Tuesday, December 12, 2006

For Matilda:

This post won't make much sense.

I thought I should inform all of my readers of something:

Right now, in Sweden and various other Scandinavian counties, they are celebrating St. Lucia day. St. Lucia is an Italian saint. She is so popular that she isn't celebrated with nearly as much zeal in Italy. The Scandanavians apparenty love her though. To commemorate this day, I have written an essay about St. Lucia day with information stolen from Wikipedia.

Dec 13th marks St. Lucia day. It coincides with Advent, which marks the beginning of the Christmas Season. St Lucia day dates back to before the reformation (1540), when Sweden was still a predominantly Catholic country. At that time, many saints' days were celebrated, but St. Lucia was one of the few that continued to be even into modern day. It is said that St. Lucia day falls on the longest night of the year according to the Julian Calendar. This may attest to the celebrations longevity in Nordic countries, where the long nights would be especially noticable.

This date is marked by a ceremony in which the eldest girl in a family walks with a crown of candles ahead of a procession girls dressed in angelic white dresses, holding candles, and parading around with boys who are carrying stars on big sticks. I don't know what the significance is, I think it has to do with St. Lucia surviving not only a famine but A FIRE? Truely Amazing. The women sing non-Christian Christmas songs about St Lucia overcoming darkness or something. (NEAT FACT: the original Italian lyrics were really depictions of beautiful Italian scenery.) Then everyone drinks, and shows up to school tanked.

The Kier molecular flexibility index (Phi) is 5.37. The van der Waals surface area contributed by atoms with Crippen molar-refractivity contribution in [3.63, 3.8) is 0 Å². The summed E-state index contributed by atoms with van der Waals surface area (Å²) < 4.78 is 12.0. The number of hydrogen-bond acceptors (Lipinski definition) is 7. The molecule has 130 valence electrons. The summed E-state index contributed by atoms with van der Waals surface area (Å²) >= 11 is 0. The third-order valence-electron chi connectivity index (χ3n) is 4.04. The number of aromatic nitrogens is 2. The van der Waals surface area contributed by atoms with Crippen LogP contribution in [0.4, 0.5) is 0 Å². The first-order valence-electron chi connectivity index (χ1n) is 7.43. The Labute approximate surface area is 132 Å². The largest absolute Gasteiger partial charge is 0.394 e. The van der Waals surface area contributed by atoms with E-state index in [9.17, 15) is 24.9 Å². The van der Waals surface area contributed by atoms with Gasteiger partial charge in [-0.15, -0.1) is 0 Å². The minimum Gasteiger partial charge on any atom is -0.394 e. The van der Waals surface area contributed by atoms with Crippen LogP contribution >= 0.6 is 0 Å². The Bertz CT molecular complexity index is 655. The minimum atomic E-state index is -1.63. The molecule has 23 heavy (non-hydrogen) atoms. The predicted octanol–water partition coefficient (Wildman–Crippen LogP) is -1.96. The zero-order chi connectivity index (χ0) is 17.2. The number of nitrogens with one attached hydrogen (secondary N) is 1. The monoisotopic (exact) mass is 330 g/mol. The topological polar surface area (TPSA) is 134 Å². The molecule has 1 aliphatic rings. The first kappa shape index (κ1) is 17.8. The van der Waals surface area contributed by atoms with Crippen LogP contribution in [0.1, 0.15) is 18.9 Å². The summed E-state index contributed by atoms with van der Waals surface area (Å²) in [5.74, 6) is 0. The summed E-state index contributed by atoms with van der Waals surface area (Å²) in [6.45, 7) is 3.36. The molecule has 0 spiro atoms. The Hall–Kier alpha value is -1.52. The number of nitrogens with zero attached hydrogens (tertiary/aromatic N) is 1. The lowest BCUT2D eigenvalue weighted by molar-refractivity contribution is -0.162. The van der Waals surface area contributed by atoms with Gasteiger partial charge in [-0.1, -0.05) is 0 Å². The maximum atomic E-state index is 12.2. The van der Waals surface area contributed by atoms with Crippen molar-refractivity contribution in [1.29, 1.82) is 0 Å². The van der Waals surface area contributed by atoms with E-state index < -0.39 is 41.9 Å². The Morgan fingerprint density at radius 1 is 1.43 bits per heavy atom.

In Italy, St. Lucia is a bringer of gifts. She provides gifts to good children, and coal to naughty children (sound familliar?) But children aren't allowed to see her bringing them gifts, or she'll blow ashes in their eyes BLINDING THEM SO SHE CAN ESCAPE. In exchange, children are supposed to leave her sandwhiches, and also sugar or flour for her mule, which helps her carry her gifts to the children's homes.

I hope everyone has become well versed in St. Lucia day.

I remember how I spent St. Lucia day last year. It involved eating swedish chocolate and rehersing the Nutcracker with Matilda. Dearest Matilda, how lonely and awkward every symphony rehersal is without you. In fact, pretty much every symphony function I attend is just painfully strange now because I just sit by myself, unless Jordan decides to pester me and then he laughs at how awkward I am and then points my awkwardness out to other people, which in turn just ups the awkward quotient. Not that this doesn't happen in other social situations (pretty much every social situation EVER) but at least with Matilda present, my tension was eased always eased.

I hope you had a Happy St. Lucia Day you Swedish fiend!!

3 comments:

mitch said...

As in Matilda who happens to be a genius, and has a wonderful teacher vs. the worst parents ever and the worst school principal imaginable?

Naomi said...

I'm confused...?

mitch said...

a childhood tale?

 
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